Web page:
Conservation officers on Vancouver Island are struggling to explain a surge in human-bear conflicts which has forced them to put down an uncharacteristically high number of the animals this year.
Since April, there have been 337 calls about bear encounters in the Tofino-Ucluelet area, a 400-per cent increase over last year.
Conservation officers have had to euthanize a dozen of those bears which had become habituated to garbage or other human attractants ranging from chicken coops to bird feeders.
“In one case the bear actually walked through the front door in the middle of the afternoon with a family in the house, after it had been chased out of the garage earlier that day,” Sgt. Stuart Bates with the Conservation Officer Service said.
“That’s an extreme public safety risk.”
Officers have conducted patrols and found that area residents have been keeping their trash indoors until garbage day.
But along with a few homes, the animals have broken into sheds, garages and back porches, he said.
“Once a bear has lost its fear of people and it’s learned to associate the people as having food sources around them, it’s not a habit we can unteach them,” he said.
WildSafeBC Pacific Rim coordinator Bob Hanson believes a combination of several factors lies behind the uptick in bear conflicts.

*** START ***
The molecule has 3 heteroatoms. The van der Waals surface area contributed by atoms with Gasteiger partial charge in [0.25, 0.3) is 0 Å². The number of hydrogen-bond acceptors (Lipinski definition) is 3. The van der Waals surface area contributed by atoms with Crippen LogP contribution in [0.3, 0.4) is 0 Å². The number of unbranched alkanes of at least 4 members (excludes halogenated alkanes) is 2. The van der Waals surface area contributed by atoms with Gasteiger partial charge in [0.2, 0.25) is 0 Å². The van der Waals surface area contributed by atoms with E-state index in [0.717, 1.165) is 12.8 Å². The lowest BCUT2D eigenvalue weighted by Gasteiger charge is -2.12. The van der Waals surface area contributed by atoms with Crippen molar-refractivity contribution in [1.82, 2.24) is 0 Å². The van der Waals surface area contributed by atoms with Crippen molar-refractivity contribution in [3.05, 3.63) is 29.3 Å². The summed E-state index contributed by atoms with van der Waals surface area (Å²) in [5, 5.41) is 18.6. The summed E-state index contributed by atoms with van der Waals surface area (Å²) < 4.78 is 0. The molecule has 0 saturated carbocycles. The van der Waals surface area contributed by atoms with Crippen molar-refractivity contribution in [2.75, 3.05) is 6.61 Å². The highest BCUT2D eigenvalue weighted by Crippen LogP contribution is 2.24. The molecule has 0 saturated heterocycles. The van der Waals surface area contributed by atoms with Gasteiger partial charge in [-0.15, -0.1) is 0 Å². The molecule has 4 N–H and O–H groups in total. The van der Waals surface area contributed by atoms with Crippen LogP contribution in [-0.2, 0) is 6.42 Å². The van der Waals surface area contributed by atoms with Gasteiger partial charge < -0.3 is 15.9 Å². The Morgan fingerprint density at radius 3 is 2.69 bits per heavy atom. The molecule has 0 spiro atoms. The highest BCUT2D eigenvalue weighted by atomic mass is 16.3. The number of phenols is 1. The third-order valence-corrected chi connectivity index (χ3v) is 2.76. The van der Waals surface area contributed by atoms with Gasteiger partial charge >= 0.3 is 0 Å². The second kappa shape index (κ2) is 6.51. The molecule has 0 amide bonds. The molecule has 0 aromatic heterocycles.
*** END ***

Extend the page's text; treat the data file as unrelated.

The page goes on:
The heat dome and generally hot summer destroyed many berry crops the hungry bruins rely on for calorie intake ahead of the winter, and local salmon runs also performed poorly, he said.
At the same time, the area saw an influx of visitors — along with an attendant increase in trash and recyling — as the province lifted COVID-19 travel restrictions.
“In my years I haven’t seen a convergence resulting in this kind of perfect storm before,” he said.
“This late in October, typically conflicts have dropped to essentially zero — and right now the conflicts have been rising week to week to week since September and the trend line is still really steep.”
Hanson estimated there were still three food-habituated bears in the Tofino area and a similar number in Ucluelet.
He said dumpsters, composts and chicken coops that are unlocked or not sufficiently secured continue to entice the animals to stay.
“It’s giving them incentive to keep feeding, keep harvesting those calories and put on more fat at a time when they might have been moving naturally into denning,” he said.
“So we’ve got ways to go to get to the other side of this.”
Bates said conservation officers continue to monitor the system, and local First Nations and municipalities had been proactive about hiring WildSafe coordinators to help educate the community and help them secure their properties.